The New Job I Didn’t Know I Started

The change of season here in New Hampshire puts me in a reflective mood. For once, that mood isn’t a foul one, but one of relative calm. I tried a bunch of different things this year, nailed down some critical definitions, and ping-ponged between extremes in a seemingly-endless set of balance-seeking experiments. Although none of them have stuck as pure habits, my eerie sense of calm comes from the sense that I have a set of goals and the tools that go with them. Most importantly, I’ve gotten past certain mental barriers about business and creative thinking, learning that the uncertainty that bedevils any new endeavor is manageable and necessary. I think I pretty much know, at least for now, what I’m doing.

My memories are triggered by remembered emotional states, and the last time I felt this way about my work reminded me…of work! I’ve been freelancing for years now, so I’d forgotten what it felt like to know what purpose I served in a job context. Yes, categorically I know that I am supposed to “do design” or whatever, but this is not the same as knowing that one is filling an important need within a company structure, and that this need is being filled exceedingly well. At least, no one has complained, and there is no reason to suspect that there are any problems.

On Sunday, that’s how I felt. It seems that I’ve stumbled into alignment with my job. If I’d started working for someone else, I would have had the compassion to give myself 6-9 months to learn the company culture and expectations. But because I’d given myself this new work goal, I didn’t even think of the possibility that I would have to learn how to get comfortable with it over time. It has been a big internal shift, one that has been going on longer than a year actually, but now I think I’m starting to get it.

Earlier this year, I’d labeled my sense of purpose as seeking creative independence in an attempt to identify the core of my many scattered creative activities. By labeling it, I hoped this would give renewed focus to my pursuits; I could apply a simple “this helps / this doesn’t help” test to all prospective activities:

Q. “Does this activity help me become more creatively independent?” A1. “No. Be aware that you are delaying the next phase of your creative life adventure.”
A2. “Yes. Rock on.”

One of the major challenges is that I can’t actually spend all my time “seeking creative independence” because:

  1. I have existing project commitments.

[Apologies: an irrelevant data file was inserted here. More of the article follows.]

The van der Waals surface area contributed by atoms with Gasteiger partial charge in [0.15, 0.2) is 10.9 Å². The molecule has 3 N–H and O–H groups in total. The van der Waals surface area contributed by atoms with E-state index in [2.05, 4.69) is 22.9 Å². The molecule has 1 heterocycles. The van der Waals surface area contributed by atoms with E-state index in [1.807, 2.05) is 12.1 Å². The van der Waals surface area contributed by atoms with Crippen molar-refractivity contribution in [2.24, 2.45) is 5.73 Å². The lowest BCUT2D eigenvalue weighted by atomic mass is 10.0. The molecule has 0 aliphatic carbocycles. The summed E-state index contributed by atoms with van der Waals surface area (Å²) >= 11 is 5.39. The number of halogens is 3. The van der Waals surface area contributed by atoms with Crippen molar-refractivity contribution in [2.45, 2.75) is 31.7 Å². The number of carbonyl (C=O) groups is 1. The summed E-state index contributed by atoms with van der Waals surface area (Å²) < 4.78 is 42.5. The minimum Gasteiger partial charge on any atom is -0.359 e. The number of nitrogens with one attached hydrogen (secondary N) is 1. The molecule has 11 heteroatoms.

2. I need to spend time with my community of friends and family, otherwise I am disconnected and unhappy.
  3. I wasn’t 100% sure what “seeking creative independence” meant in terms of daily productivity.

Finding balance between creative independence, the above needs, and my need for copious amounts of solitude to recharge is a major challenge for me. I’ve been balancing the best I can, but how does one know that the balance is working at the end of the day?

There have been a few signs:

  • I was able to save enough money from the ongoing printed Emergent Task Planner operation to buy a new laptop, replacing a really old Macbook Pro. Truthfully, the reason I could afford to shift the money because I have other project work to cover expenses, but still this felt like a win. I now know that part of the business, which is a key to creative independence, is viable.

  • I am scheduling far-fewer meetings during the week, and treating those days as “light productivity” days. Meetings, as enjoyable as are for me, are death to productivity. The kind of creative work I do requires solitude, deep focus, and lots of energy. As an introvert, meetings of any kind drain my reserve of energy, so I have had to be very strict about scheduling them. This means that I am not as available as I used to be, but it is paying off.

  • I have settled on a baseline of daily/weekly productivity. If I get three big pushes done during the week, I am feeling like I’m making progress. Between those big pushes, I do errands or light research tasks. Maybe do some writing. Maybe help a local artist with their website. It doesn’t seem like a lot, but I’ve been tracking my time and that is what realistically gets done.

  • I have given myself permission to be guilt-free about the way I’m approaching my life balance by NOT comparing it to other people. Or even letting other people lecture me on how I should be doing things.

  • I have also been practicing NOT feeling negative reactions. I’m not really doing it very well, but I have noticed when I feel outraged, and I am slightly better at putting those thoughts out of my mind.

  • I have gotten better at recognizing that a lack of certainty is a license to explore, and that exploration is not a non-billable waste of time that isn’t valued by the client. While it may NOT be valued by the client, IT IS THE PROCESS.

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p>Net result: improved calm and less anxiety. One side-effect of all this, though, is that I’ve also been feeling rather calm about not going to the gym; I need to figure out how to cycle that back into the life equation.